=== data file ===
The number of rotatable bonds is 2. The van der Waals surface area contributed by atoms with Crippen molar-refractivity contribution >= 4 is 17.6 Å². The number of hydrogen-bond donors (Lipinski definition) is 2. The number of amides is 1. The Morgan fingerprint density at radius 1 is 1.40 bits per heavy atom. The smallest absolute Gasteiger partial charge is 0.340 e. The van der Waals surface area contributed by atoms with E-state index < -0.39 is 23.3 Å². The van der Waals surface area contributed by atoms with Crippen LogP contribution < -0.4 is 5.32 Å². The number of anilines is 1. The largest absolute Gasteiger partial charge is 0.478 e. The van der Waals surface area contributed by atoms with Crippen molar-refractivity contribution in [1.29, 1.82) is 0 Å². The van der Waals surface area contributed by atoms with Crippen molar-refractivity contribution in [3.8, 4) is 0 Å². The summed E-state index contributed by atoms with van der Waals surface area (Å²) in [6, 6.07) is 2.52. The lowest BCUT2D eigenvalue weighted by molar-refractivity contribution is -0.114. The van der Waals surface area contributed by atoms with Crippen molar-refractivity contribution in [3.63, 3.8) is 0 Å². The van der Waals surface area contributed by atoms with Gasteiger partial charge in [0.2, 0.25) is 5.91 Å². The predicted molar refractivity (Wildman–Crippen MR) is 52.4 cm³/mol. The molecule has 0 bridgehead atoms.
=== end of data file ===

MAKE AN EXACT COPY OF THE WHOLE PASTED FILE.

The number of rotatable bonds is 2. The van der Waals surface area contributed by atoms with Crippen molar-refractivity contribution >= 4 is 17.6 Å². The number of hydrogen-bond donors (Lipinski definition) is 2. The number of amides is 1. The Morgan fingerprint density at radius 1 is 1.40 bits per heavy atom. The smallest absolute Gasteiger partial charge is 0.340 e. The van der Waals surface area contributed by atoms with E-state index < -0.39 is 23.3 Å². The van der Waals surface area contributed by atoms with Crippen LogP contribution < -0.4 is 5.32 Å². The number of anilines is 1. The largest absolute Gasteiger partial charge is 0.478 e. The van der Waals surface area contributed by atoms with Crippen molar-refractivity contribution in [1.29, 1.82) is 0 Å². The van der Waals surface area contributed by atoms with Crippen molar-refractivity contribution in [3.8, 4) is 0 Å². The summed E-state index contributed by atoms with van der Waals surface area (Å²) in [6, 6.07) is 2.52. The lowest BCUT2D eigenvalue weighted by molar-refractivity contribution is -0.114. The van der Waals surface area contributed by atoms with Crippen molar-refractivity contribution in [3.63, 3.8) is 0 Å². The van der Waals surface area contributed by atoms with Gasteiger partial charge in [0.2, 0.25) is 5.91 Å². The predicted molar refractivity (Wildman–Crippen MR) is 52.4 cm³/mol. The molecule has 0 bridgehead atoms.